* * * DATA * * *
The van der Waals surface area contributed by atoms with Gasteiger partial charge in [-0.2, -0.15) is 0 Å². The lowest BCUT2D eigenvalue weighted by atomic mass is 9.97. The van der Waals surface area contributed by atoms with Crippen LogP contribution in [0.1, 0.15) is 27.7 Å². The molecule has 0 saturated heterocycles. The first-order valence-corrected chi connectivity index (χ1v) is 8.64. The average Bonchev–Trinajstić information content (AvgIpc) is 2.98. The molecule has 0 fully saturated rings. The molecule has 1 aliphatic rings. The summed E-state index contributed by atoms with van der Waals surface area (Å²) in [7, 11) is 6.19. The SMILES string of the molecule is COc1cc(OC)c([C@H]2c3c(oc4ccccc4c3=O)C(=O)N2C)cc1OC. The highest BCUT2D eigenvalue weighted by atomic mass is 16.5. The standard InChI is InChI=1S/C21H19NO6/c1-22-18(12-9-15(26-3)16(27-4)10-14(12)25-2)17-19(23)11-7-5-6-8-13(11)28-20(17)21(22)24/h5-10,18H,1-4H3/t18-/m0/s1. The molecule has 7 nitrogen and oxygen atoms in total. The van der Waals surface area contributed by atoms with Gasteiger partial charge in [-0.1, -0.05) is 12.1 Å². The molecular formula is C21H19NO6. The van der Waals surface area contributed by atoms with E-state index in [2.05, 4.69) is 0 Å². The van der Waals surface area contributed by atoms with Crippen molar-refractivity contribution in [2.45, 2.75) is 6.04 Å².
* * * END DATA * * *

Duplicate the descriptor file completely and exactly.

The van der Waals surface area contributed by atoms with Gasteiger partial charge in [-0.2, -0.15) is 0 Å². The lowest BCUT2D eigenvalue weighted by atomic mass is 9.97. The van der Waals surface area contributed by atoms with Crippen LogP contribution in [0.1, 0.15) is 27.7 Å². The molecule has 0 saturated heterocycles. The first-order valence-corrected chi connectivity index (χ1v) is 8.64. The average Bonchev–Trinajstić information content (AvgIpc) is 2.98. The molecule has 0 fully saturated rings. The molecule has 1 aliphatic rings. The summed E-state index contributed by atoms with van der Waals surface area (Å²) in [7, 11) is 6.19. The SMILES string of the molecule is COc1cc(OC)c([C@H]2c3c(oc4ccccc4c3=O)C(=O)N2C)cc1OC. The highest BCUT2D eigenvalue weighted by atomic mass is 16.5. The standard InChI is InChI=1S/C21H19NO6/c1-22-18(12-9-15(26-3)16(27-4)10-14(12)25-2)17-19(23)11-7-5-6-8-13(11)28-20(17)21(22)24/h5-10,18H,1-4H3/t18-/m0/s1. The molecule has 7 nitrogen and oxygen atoms in total. The van der Waals surface area contributed by atoms with Gasteiger partial charge in [-0.1, -0.05) is 12.1 Å². The molecular formula is C21H19NO6. The van der Waals surface area contributed by atoms with E-state index in [2.05, 4.69) is 0 Å². The van der Waals surface area contributed by atoms with Crippen molar-refractivity contribution in [2.45, 2.75) is 6.04 Å².